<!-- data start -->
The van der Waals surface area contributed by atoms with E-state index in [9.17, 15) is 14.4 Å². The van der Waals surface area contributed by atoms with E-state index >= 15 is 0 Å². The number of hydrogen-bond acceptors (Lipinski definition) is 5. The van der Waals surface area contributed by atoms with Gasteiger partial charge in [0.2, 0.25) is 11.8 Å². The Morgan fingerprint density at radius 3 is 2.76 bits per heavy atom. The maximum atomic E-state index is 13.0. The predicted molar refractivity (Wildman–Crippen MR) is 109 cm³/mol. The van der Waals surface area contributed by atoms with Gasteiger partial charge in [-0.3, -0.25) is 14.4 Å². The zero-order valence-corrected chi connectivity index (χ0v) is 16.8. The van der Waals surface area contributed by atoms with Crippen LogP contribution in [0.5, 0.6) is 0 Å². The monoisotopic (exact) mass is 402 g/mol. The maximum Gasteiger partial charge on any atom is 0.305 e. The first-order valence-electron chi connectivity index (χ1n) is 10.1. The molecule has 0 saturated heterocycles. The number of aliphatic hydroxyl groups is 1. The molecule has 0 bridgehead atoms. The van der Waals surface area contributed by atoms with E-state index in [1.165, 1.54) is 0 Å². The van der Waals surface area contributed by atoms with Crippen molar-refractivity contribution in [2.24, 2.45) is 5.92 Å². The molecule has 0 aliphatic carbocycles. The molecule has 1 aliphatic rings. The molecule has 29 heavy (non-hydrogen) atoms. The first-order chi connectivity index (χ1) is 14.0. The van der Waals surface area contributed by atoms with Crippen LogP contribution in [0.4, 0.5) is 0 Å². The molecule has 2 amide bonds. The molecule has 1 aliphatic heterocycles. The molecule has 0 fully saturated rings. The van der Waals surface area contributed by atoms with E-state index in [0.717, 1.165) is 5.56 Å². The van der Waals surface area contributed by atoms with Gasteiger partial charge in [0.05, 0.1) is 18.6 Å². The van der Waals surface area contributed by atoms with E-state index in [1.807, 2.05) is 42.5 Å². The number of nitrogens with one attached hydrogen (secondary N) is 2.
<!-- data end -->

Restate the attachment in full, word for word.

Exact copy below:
The van der Waals surface area contributed by atoms with E-state index in [9.17, 15) is 14.4 Å². The van der Waals surface area contributed by atoms with E-state index >= 15 is 0 Å². The number of hydrogen-bond acceptors (Lipinski definition) is 5. The van der Waals surface area contributed by atoms with Gasteiger partial charge in [0.2, 0.25) is 11.8 Å². The Morgan fingerprint density at radius 3 is 2.76 bits per heavy atom. The maximum atomic E-state index is 13.0. The predicted molar refractivity (Wildman–Crippen MR) is 109 cm³/mol. The van der Waals surface area contributed by atoms with Gasteiger partial charge in [-0.3, -0.25) is 14.4 Å². The zero-order valence-corrected chi connectivity index (χ0v) is 16.8. The van der Waals surface area contributed by atoms with Crippen LogP contribution in [0.5, 0.6) is 0 Å². The monoisotopic (exact) mass is 402 g/mol. The maximum Gasteiger partial charge on any atom is 0.305 e. The first-order valence-electron chi connectivity index (χ1n) is 10.1. The molecule has 0 saturated heterocycles. The number of aliphatic hydroxyl groups is 1. The molecule has 0 bridgehead atoms. The van der Waals surface area contributed by atoms with E-state index in [1.165, 1.54) is 0 Å². The van der Waals surface area contributed by atoms with Crippen molar-refractivity contribution in [2.24, 2.45) is 5.92 Å². The molecule has 0 aliphatic carbocycles. The molecule has 1 aliphatic rings. The molecule has 29 heavy (non-hydrogen) atoms. The first-order chi connectivity index (χ1) is 14.0. The van der Waals surface area contributed by atoms with Crippen LogP contribution in [0.4, 0.5) is 0 Å². The molecule has 2 amide bonds. The molecule has 1 aliphatic heterocycles. The molecule has 0 fully saturated rings. The van der Waals surface area contributed by atoms with E-state index in [0.717, 1.165) is 5.56 Å². The van der Waals surface area contributed by atoms with Gasteiger partial charge in [0.05, 0.1) is 18.6 Å². The van der Waals surface area contributed by atoms with E-state index in [1.807, 2.05) is 42.5 Å². The number of nitrogens with one attached hydrogen (secondary N) is 2.